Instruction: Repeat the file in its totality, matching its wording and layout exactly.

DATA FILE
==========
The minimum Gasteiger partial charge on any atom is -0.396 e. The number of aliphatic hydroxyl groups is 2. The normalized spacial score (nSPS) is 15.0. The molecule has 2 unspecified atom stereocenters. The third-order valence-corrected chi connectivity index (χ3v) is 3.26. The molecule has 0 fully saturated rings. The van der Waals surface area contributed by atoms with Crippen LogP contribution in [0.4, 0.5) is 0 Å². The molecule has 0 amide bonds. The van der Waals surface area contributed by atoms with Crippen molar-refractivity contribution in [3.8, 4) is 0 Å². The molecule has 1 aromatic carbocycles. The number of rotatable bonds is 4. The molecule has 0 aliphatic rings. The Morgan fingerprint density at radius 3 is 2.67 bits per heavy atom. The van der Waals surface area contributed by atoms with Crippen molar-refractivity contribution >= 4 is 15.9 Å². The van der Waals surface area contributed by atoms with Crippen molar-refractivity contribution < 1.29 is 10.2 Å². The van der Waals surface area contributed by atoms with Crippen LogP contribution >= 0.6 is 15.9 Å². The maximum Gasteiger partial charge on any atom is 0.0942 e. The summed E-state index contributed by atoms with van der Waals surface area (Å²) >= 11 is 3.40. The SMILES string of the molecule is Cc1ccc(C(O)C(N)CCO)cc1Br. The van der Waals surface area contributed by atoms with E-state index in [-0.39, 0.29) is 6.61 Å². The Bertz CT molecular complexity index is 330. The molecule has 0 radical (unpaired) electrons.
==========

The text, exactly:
The minimum Gasteiger partial charge on any atom is -0.396 e. The number of aliphatic hydroxyl groups is 2. The normalized spacial score (nSPS) is 15.0. The molecule has 2 unspecified atom stereocenters. The third-order valence-corrected chi connectivity index (χ3v) is 3.26. The molecule has 0 fully saturated rings. The van der Waals surface area contributed by atoms with Crippen LogP contribution in [0.4, 0.5) is 0 Å². The molecule has 0 amide bonds. The van der Waals surface area contributed by atoms with Crippen molar-refractivity contribution in [3.8, 4) is 0 Å². The molecule has 1 aromatic carbocycles. The number of rotatable bonds is 4. The molecule has 0 aliphatic rings. The Morgan fingerprint density at radius 3 is 2.67 bits per heavy atom. The van der Waals surface area contributed by atoms with Crippen molar-refractivity contribution >= 4 is 15.9 Å². The van der Waals surface area contributed by atoms with Crippen molar-refractivity contribution < 1.29 is 10.2 Å². The van der Waals surface area contributed by atoms with Crippen LogP contribution >= 0.6 is 15.9 Å². The maximum Gasteiger partial charge on any atom is 0.0942 e. The summed E-state index contributed by atoms with van der Waals surface area (Å²) >= 11 is 3.40. The SMILES string of the molecule is Cc1ccc(C(O)C(N)CCO)cc1Br. The van der Waals surface area contributed by atoms with E-state index in [-0.39, 0.29) is 6.61 Å². The Bertz CT molecular complexity index is 330. The molecule has 0 radical (unpaired) electrons.